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PG&E talking to banks on multibillion dollar bankruptcy financing

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posted on Jan, 14 2019 @ 10:24 AM
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It's official, a statement was just released. PG&E Has announced it's intent to file bankruptcy under chapter 11 on or about January 29, 2019.

PG&E Declares Bankruptcy; Lawmakers Respond



The company has engaged in discussions with potential lenders with respect to Debtor-in-Possession ("DIP") financing. The DIP financing will provide PG&E with funding so that the company can continue to operate and serve customers.

PG&E stated that they do "not expect any impact to electric or natural gas service for its customers as a result of the Chapter 11 process." It also stated that its employees will continue to receive their pay and health care benefits as usual.

In the press release sent out regarding the bankruptcy, PG&E also stated that it "remains committed to assisting the communities affected by wildfires in Northern California, and its restoration and rebuilding efforts will continue."

California Governor Gavin Newsom responded to the announcement, saying: "While PG&E announced its intent to file bankruptcy today, the company should continue to honor promises made to energy suppliers and to our community.

Throughout the months ahead, I will be working with the Legislature and all stakeholders on a solution that ensures consumers have access to safe, affordable and reliable service, fire victims are treated fairly, and California can continue to make progress toward our climate goals."




posted on Jan, 14 2019 @ 10:36 AM
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originally posted by: LookingAtMars
It's official, a statement was just released. PG&E Has announced it's intent to file bankruptcy under chapter 11 on or about January 29, 2019.

PG&E Declares Bankruptcy; Lawmakers Respond



The company has engaged in discussions with potential lenders with respect to Debtor-in-Possession ("DIP") financing. The DIP financing will provide PG&E with funding so that the company can continue to operate and serve customers.

PG&E stated that they do "not expect any impact to electric or natural gas service for its customers as a result of the Chapter 11 process." It also stated that its employees will continue to receive their pay and health care benefits as usual.

In the press release sent out regarding the bankruptcy, PG&E also stated that it "remains committed to assisting the communities affected by wildfires in Northern California, and its restoration and rebuilding efforts will continue."

California Governor Gavin Newsom responded to the announcement, saying: "While PG&E announced its intent to file bankruptcy today, the company should continue to honor promises made to energy suppliers and to our community.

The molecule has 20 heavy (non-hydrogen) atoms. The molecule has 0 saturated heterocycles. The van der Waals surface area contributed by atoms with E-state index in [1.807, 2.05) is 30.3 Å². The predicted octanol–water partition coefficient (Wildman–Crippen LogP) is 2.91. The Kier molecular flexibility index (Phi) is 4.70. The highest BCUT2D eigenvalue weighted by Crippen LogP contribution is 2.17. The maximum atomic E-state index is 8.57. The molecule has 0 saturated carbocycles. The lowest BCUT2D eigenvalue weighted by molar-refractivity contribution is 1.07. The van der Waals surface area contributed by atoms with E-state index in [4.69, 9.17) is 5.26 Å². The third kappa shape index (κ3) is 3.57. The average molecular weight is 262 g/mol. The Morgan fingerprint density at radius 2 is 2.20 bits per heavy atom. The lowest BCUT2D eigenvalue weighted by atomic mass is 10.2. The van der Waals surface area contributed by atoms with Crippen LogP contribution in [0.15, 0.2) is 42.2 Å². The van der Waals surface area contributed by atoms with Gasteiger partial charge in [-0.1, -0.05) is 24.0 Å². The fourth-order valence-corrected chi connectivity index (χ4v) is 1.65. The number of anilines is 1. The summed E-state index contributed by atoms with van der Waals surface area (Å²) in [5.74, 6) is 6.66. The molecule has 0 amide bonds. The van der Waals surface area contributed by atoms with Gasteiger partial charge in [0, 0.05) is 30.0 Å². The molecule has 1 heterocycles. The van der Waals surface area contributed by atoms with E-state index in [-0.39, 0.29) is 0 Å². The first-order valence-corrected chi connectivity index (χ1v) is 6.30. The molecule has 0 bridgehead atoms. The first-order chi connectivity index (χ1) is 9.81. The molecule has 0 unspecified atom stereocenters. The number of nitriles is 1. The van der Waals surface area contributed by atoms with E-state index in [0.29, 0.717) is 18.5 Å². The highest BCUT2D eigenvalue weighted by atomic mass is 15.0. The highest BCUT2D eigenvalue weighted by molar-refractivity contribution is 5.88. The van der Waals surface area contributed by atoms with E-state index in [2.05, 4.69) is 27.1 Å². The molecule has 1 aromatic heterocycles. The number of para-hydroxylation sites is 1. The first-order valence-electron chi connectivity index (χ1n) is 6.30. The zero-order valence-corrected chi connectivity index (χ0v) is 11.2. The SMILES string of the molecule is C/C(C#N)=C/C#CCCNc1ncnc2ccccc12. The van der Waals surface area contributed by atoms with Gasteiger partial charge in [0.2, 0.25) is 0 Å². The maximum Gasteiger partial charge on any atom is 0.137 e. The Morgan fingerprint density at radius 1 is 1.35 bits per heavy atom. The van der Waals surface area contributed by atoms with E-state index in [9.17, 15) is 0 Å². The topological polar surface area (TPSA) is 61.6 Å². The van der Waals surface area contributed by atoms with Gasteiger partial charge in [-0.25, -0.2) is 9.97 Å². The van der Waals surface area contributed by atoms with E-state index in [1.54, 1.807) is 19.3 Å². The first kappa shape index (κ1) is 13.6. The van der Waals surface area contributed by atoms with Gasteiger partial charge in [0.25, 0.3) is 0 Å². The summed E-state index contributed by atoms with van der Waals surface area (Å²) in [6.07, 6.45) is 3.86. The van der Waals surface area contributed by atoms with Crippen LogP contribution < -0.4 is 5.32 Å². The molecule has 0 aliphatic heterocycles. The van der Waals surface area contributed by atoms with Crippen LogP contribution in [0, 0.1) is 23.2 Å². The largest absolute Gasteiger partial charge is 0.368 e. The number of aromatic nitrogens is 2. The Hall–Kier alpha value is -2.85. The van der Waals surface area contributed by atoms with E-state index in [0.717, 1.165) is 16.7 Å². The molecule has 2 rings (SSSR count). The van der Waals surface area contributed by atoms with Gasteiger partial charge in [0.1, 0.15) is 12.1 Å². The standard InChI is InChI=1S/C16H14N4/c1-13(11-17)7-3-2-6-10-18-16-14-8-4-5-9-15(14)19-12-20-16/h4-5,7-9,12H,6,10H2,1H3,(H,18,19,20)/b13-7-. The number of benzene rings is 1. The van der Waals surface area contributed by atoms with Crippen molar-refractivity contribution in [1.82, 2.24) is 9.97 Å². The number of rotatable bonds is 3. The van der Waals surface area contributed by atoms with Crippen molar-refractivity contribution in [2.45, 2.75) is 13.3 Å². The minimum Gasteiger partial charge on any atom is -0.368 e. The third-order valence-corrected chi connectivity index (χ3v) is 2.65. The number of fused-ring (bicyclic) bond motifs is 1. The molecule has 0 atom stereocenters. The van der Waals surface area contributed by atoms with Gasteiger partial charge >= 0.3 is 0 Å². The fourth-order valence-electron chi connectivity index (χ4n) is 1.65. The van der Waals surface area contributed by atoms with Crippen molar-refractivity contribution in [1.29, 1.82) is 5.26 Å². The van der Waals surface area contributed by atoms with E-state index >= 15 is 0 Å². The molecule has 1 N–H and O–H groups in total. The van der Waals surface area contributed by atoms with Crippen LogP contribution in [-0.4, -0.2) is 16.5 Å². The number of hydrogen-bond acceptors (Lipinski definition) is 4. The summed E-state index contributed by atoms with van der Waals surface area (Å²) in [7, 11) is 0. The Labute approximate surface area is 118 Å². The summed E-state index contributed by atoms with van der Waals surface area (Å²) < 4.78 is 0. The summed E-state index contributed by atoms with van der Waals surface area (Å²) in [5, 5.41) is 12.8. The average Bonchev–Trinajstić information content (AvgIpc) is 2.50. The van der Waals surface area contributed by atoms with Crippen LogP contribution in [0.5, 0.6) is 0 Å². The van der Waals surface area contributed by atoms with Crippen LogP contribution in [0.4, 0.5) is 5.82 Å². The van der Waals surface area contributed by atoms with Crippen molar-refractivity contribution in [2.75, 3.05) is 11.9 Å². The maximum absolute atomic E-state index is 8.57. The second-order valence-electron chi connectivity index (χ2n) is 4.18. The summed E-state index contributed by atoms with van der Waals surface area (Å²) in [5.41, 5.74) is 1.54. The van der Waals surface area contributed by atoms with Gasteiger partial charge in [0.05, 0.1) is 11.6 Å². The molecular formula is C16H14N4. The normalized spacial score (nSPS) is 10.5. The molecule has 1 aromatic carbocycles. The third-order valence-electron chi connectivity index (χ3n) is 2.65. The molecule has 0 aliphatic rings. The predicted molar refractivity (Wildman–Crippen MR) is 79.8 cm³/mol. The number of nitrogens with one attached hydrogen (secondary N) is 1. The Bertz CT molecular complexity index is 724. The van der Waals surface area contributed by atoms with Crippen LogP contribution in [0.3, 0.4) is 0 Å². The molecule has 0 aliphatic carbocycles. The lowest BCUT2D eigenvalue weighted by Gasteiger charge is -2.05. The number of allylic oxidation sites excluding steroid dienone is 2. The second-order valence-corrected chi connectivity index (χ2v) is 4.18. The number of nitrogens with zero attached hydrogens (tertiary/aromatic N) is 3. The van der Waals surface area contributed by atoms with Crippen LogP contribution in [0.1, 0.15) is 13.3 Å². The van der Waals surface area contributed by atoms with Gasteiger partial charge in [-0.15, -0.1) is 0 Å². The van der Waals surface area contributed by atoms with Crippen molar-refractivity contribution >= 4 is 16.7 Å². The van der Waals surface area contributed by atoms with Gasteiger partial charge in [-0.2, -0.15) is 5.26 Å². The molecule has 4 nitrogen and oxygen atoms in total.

Throughout the months ahead, I will be working with the Legislature and all stakeholders on a solution that ensures consumers have access to safe, affordable and reliable service, fire victims are treated fairly, and California can continue to make progress toward our climate goals."


Not good news for all those holding common stock in PG&E.

I once held such stock, but sold it decades ago after it split 2 for 1.

That was my first, and last foray into the world of the stock market.



posted on Jan, 14 2019 @ 10:59 AM
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What happens to the former PGE employees who have 401k’s and are retired, are they protected?
edit on 14-1-2019 by 38181 because: A



posted on Jan, 23 2019 @ 06:53 PM
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I didn't see anywhere in the story that said anything about a "Tower Eyed as Cause of Deadly Camp Fire".

Maybe it is in the video in the story linked below, but I just can't listen to Erin Brockovich. Not gonna do it.

Hook on Calif. Utility's Tower Eyed as Cause of Deadly Camp Fire



The cause of a 2017 fire that swept through Santa Rosa and the 2018 fire that destroyed Paradise are still under investigation. PG&E is under scrutiny in both cases, and lawsuits have been filed by people who lost their homes and are underinsured or lack insurance.

Brockovich is part of the legal team representing victims of the 2017 fires.

Under a PG&E bankruptcy, wildfire victims likely won't get all of the money they have sued for, experts have said. Brockovich and Noreen Evans, a former state lawmaker representing wildfire victims, suggested the Legislature should allow PG&E to take out state-backed bonds to cover the costs of the 2018 fire and potentially pass some costs to ratepayers to avoid bankruptcy.



Alsup has noted that California fire investigators referred 12 wildfires caused by PG&E equipment for possible criminal prosecution. He has proposed imposing new probation terms on the utility, including that it remove or trim all trees that could fall onto its power lines, poles or equipment in high-wind conditions and re-inspect its entire electric grid.




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